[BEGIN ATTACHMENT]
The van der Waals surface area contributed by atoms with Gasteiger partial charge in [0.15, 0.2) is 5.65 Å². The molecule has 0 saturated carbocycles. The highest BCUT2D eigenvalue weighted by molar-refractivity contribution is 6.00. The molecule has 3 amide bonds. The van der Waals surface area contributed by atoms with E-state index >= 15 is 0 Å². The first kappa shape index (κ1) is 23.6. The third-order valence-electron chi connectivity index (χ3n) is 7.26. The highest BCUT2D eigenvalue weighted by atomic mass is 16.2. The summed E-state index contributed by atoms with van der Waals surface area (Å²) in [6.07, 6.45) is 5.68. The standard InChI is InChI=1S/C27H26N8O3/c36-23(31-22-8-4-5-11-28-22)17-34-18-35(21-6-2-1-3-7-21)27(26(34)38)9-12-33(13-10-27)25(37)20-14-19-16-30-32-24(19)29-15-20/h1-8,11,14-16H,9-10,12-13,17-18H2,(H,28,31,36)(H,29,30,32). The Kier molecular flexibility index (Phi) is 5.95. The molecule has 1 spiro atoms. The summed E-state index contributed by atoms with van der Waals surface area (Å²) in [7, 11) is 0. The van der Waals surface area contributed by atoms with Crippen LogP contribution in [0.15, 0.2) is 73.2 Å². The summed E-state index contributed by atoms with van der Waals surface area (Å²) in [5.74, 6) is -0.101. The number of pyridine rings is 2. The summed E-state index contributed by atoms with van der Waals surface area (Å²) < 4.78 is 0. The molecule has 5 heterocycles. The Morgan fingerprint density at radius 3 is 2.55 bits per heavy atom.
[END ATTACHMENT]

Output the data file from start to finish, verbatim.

The van der Waals surface area contributed by atoms with Gasteiger partial charge in [0.15, 0.2) is 5.65 Å². The molecule has 0 saturated carbocycles. The highest BCUT2D eigenvalue weighted by molar-refractivity contribution is 6.00. The molecule has 3 amide bonds. The van der Waals surface area contributed by atoms with E-state index >= 15 is 0 Å². The first kappa shape index (κ1) is 23.6. The third-order valence-electron chi connectivity index (χ3n) is 7.26. The highest BCUT2D eigenvalue weighted by atomic mass is 16.2. The summed E-state index contributed by atoms with van der Waals surface area (Å²) in [6.07, 6.45) is 5.68. The standard InChI is InChI=1S/C27H26N8O3/c36-23(31-22-8-4-5-11-28-22)17-34-18-35(21-6-2-1-3-7-21)27(26(34)38)9-12-33(13-10-27)25(37)20-14-19-16-30-32-24(19)29-15-20/h1-8,11,14-16H,9-10,12-13,17-18H2,(H,28,31,36)(H,29,30,32). The Kier molecular flexibility index (Phi) is 5.95. The molecule has 1 spiro atoms. The summed E-state index contributed by atoms with van der Waals surface area (Å²) in [7, 11) is 0. The van der Waals surface area contributed by atoms with Crippen LogP contribution in [0.15, 0.2) is 73.2 Å². The summed E-state index contributed by atoms with van der Waals surface area (Å²) in [5.74, 6) is -0.101. The number of pyridine rings is 2. The summed E-state index contributed by atoms with van der Waals surface area (Å²) < 4.78 is 0. The molecule has 5 heterocycles. The Morgan fingerprint density at radius 3 is 2.55 bits per heavy atom.